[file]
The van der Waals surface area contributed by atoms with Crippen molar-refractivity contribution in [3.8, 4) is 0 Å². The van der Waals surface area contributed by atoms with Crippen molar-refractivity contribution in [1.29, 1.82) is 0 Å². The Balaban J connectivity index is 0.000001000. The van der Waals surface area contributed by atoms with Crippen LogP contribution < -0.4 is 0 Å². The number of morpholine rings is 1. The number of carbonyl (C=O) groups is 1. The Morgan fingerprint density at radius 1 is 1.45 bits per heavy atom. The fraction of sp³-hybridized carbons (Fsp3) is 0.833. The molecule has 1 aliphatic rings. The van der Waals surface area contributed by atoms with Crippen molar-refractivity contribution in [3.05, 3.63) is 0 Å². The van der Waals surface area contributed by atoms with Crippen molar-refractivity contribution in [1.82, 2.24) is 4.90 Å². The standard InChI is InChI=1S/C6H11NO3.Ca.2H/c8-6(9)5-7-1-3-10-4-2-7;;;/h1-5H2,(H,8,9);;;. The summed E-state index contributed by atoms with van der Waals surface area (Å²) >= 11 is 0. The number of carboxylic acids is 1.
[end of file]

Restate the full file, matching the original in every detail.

The van der Waals surface area contributed by atoms with Crippen molar-refractivity contribution in [3.8, 4) is 0 Å². The van der Waals surface area contributed by atoms with Crippen molar-refractivity contribution in [1.29, 1.82) is 0 Å². The Balaban J connectivity index is 0.000001000. The van der Waals surface area contributed by atoms with Crippen LogP contribution < -0.4 is 0 Å². The number of morpholine rings is 1. The number of carbonyl (C=O) groups is 1. The Morgan fingerprint density at radius 1 is 1.45 bits per heavy atom. The fraction of sp³-hybridized carbons (Fsp3) is 0.833. The molecule has 1 aliphatic rings. The van der Waals surface area contributed by atoms with Crippen molar-refractivity contribution in [3.05, 3.63) is 0 Å². The van der Waals surface area contributed by atoms with Crippen molar-refractivity contribution in [1.82, 2.24) is 4.90 Å². The standard InChI is InChI=1S/C6H11NO3.Ca.2H/c8-6(9)5-7-1-3-10-4-2-7;;;/h1-5H2,(H,8,9);;;. The summed E-state index contributed by atoms with van der Waals surface area (Å²) >= 11 is 0. The number of carboxylic acids is 1.